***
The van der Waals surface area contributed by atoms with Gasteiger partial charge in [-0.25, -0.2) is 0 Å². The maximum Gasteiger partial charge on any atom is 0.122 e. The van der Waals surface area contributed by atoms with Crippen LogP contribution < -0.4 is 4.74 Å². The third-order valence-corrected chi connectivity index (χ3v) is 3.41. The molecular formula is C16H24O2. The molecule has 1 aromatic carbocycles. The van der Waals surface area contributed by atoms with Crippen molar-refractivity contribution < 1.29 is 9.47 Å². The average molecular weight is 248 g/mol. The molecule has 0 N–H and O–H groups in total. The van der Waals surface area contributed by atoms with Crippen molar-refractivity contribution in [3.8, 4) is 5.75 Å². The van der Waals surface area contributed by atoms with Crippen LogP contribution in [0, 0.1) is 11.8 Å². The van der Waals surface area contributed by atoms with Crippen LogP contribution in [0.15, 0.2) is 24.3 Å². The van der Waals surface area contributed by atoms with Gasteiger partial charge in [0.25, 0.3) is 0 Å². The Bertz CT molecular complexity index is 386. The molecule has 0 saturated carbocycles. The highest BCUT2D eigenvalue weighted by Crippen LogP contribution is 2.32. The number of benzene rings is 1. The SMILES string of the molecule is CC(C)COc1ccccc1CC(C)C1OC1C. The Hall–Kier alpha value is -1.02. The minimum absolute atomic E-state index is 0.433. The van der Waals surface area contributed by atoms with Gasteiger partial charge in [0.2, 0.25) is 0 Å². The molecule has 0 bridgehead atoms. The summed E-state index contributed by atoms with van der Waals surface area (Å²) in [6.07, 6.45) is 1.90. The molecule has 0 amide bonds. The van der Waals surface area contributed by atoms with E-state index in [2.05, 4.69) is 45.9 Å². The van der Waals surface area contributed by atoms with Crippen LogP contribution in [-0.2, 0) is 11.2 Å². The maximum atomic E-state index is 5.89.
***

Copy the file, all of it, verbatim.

The van der Waals surface area contributed by atoms with Gasteiger partial charge in [-0.25, -0.2) is 0 Å². The maximum Gasteiger partial charge on any atom is 0.122 e. The van der Waals surface area contributed by atoms with Crippen LogP contribution < -0.4 is 4.74 Å². The third-order valence-corrected chi connectivity index (χ3v) is 3.41. The molecular formula is C16H24O2. The molecule has 1 aromatic carbocycles. The van der Waals surface area contributed by atoms with Crippen molar-refractivity contribution < 1.29 is 9.47 Å². The average molecular weight is 248 g/mol. The molecule has 0 N–H and O–H groups in total. The van der Waals surface area contributed by atoms with Crippen molar-refractivity contribution in [3.8, 4) is 5.75 Å². The van der Waals surface area contributed by atoms with Crippen LogP contribution in [0, 0.1) is 11.8 Å². The van der Waals surface area contributed by atoms with Crippen LogP contribution in [0.15, 0.2) is 24.3 Å². The van der Waals surface area contributed by atoms with Gasteiger partial charge in [0.25, 0.3) is 0 Å². The Bertz CT molecular complexity index is 386. The molecule has 0 saturated carbocycles. The highest BCUT2D eigenvalue weighted by Crippen LogP contribution is 2.32. The number of benzene rings is 1. The SMILES string of the molecule is CC(C)COc1ccccc1CC(C)C1OC1C. The Hall–Kier alpha value is -1.02. The minimum absolute atomic E-state index is 0.433. The van der Waals surface area contributed by atoms with Gasteiger partial charge in [0.2, 0.25) is 0 Å². The molecule has 0 bridgehead atoms. The summed E-state index contributed by atoms with van der Waals surface area (Å²) in [6.07, 6.45) is 1.90. The molecule has 0 amide bonds. The van der Waals surface area contributed by atoms with E-state index in [2.05, 4.69) is 45.9 Å². The van der Waals surface area contributed by atoms with Crippen LogP contribution in [-0.2, 0) is 11.2 Å². The maximum atomic E-state index is 5.89.